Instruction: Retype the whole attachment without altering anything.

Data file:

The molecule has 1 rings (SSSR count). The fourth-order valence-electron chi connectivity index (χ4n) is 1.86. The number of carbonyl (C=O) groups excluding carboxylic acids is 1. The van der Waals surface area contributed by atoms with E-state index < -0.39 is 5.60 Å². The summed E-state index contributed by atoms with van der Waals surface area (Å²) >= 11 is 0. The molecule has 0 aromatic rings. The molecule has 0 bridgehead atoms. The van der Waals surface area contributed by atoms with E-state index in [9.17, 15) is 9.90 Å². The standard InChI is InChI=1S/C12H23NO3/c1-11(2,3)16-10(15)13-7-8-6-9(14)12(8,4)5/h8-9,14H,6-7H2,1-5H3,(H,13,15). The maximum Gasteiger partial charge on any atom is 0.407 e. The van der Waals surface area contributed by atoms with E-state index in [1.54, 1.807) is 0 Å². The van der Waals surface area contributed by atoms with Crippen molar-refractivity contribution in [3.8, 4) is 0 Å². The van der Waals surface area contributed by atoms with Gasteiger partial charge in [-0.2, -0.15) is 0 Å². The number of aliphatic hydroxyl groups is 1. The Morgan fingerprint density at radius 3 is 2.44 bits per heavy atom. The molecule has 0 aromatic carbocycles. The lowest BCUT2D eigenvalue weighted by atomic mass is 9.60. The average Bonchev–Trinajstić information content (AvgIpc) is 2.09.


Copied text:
The molecule has 1 rings (SSSR count). The fourth-order valence-electron chi connectivity index (χ4n) is 1.86. The number of carbonyl (C=O) groups excluding carboxylic acids is 1. The van der Waals surface area contributed by atoms with E-state index < -0.39 is 5.60 Å². The summed E-state index contributed by atoms with van der Waals surface area (Å²) >= 11 is 0. The molecule has 0 aromatic rings. The molecule has 0 bridgehead atoms. The van der Waals surface area contributed by atoms with E-state index in [9.17, 15) is 9.90 Å². The standard InChI is InChI=1S/C12H23NO3/c1-11(2,3)16-10(15)13-7-8-6-9(14)12(8,4)5/h8-9,14H,6-7H2,1-5H3,(H,13,15). The maximum Gasteiger partial charge on any atom is 0.407 e. The van der Waals surface area contributed by atoms with E-state index in [1.54, 1.807) is 0 Å². The van der Waals surface area contributed by atoms with Crippen molar-refractivity contribution in [3.8, 4) is 0 Å². The van der Waals surface area contributed by atoms with Gasteiger partial charge in [-0.2, -0.15) is 0 Å². The number of aliphatic hydroxyl groups is 1. The Morgan fingerprint density at radius 3 is 2.44 bits per heavy atom. The molecule has 0 aromatic carbocycles. The lowest BCUT2D eigenvalue weighted by atomic mass is 9.60. The average Bonchev–Trinajstić information content (AvgIpc) is 2.09.